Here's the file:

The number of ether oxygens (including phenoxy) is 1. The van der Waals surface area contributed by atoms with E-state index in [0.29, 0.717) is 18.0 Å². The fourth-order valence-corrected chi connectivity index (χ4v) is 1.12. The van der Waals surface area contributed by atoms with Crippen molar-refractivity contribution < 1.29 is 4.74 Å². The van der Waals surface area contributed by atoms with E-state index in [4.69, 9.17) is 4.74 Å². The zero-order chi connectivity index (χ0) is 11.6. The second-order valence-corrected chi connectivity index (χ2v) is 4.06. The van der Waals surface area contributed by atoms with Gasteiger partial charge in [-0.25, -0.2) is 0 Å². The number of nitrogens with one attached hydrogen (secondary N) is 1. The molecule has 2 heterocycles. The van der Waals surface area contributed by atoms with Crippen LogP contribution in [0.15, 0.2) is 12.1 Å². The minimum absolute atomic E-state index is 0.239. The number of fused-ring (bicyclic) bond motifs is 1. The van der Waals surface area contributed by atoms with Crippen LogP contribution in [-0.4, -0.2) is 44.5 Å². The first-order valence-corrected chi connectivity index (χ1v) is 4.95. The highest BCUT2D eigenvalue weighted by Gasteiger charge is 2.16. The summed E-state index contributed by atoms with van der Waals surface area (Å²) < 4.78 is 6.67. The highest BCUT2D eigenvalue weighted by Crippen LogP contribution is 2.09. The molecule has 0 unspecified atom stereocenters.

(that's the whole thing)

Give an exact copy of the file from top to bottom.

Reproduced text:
The number of ether oxygens (including phenoxy) is 1. The van der Waals surface area contributed by atoms with E-state index in [0.29, 0.717) is 18.0 Å². The fourth-order valence-corrected chi connectivity index (χ4v) is 1.12. The van der Waals surface area contributed by atoms with Crippen molar-refractivity contribution < 1.29 is 4.74 Å². The van der Waals surface area contributed by atoms with E-state index in [4.69, 9.17) is 4.74 Å². The zero-order chi connectivity index (χ0) is 11.6. The second-order valence-corrected chi connectivity index (χ2v) is 4.06. The van der Waals surface area contributed by atoms with Gasteiger partial charge in [-0.25, -0.2) is 0 Å². The number of nitrogens with one attached hydrogen (secondary N) is 1. The molecule has 2 heterocycles. The van der Waals surface area contributed by atoms with Crippen LogP contribution in [0.15, 0.2) is 12.1 Å². The minimum absolute atomic E-state index is 0.239. The number of fused-ring (bicyclic) bond motifs is 1. The van der Waals surface area contributed by atoms with Crippen LogP contribution in [-0.4, -0.2) is 44.5 Å². The first-order valence-corrected chi connectivity index (χ1v) is 4.95. The highest BCUT2D eigenvalue weighted by Gasteiger charge is 2.16. The summed E-state index contributed by atoms with van der Waals surface area (Å²) < 4.78 is 6.67. The highest BCUT2D eigenvalue weighted by Crippen LogP contribution is 2.09. The molecule has 0 unspecified atom stereocenters.